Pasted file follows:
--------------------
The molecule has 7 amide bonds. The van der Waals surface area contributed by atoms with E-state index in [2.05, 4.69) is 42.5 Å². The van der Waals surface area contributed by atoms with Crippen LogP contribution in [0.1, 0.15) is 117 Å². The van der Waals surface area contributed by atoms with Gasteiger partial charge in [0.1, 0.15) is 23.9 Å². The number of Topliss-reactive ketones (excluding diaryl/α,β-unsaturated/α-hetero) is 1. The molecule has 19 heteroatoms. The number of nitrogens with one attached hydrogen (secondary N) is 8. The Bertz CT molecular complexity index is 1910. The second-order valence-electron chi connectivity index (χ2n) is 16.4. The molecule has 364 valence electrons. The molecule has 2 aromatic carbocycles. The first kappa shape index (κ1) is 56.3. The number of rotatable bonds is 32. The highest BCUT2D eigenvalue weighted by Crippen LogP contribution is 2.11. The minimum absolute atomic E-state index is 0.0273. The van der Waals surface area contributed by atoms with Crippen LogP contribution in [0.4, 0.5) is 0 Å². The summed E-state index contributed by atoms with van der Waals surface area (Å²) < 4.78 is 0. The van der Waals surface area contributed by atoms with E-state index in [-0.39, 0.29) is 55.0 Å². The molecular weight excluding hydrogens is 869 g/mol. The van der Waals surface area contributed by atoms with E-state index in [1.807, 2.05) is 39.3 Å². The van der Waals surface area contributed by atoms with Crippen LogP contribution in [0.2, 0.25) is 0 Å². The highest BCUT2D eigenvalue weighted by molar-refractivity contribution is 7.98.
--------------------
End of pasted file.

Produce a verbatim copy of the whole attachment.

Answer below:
The molecule has 7 amide bonds. The van der Waals surface area contributed by atoms with E-state index in [2.05, 4.69) is 42.5 Å². The van der Waals surface area contributed by atoms with Crippen LogP contribution in [0.1, 0.15) is 117 Å². The van der Waals surface area contributed by atoms with Gasteiger partial charge in [0.1, 0.15) is 23.9 Å². The number of Topliss-reactive ketones (excluding diaryl/α,β-unsaturated/α-hetero) is 1. The molecule has 19 heteroatoms. The number of nitrogens with one attached hydrogen (secondary N) is 8. The Bertz CT molecular complexity index is 1910. The second-order valence-electron chi connectivity index (χ2n) is 16.4. The molecule has 364 valence electrons. The molecule has 2 aromatic carbocycles. The first kappa shape index (κ1) is 56.3. The number of rotatable bonds is 32. The highest BCUT2D eigenvalue weighted by Crippen LogP contribution is 2.11. The minimum absolute atomic E-state index is 0.0273. The van der Waals surface area contributed by atoms with Crippen LogP contribution in [0.4, 0.5) is 0 Å². The summed E-state index contributed by atoms with van der Waals surface area (Å²) < 4.78 is 0. The van der Waals surface area contributed by atoms with E-state index in [-0.39, 0.29) is 55.0 Å². The molecular weight excluding hydrogens is 869 g/mol. The van der Waals surface area contributed by atoms with E-state index in [1.807, 2.05) is 39.3 Å². The van der Waals surface area contributed by atoms with Crippen LogP contribution in [0.2, 0.25) is 0 Å². The highest BCUT2D eigenvalue weighted by molar-refractivity contribution is 7.98.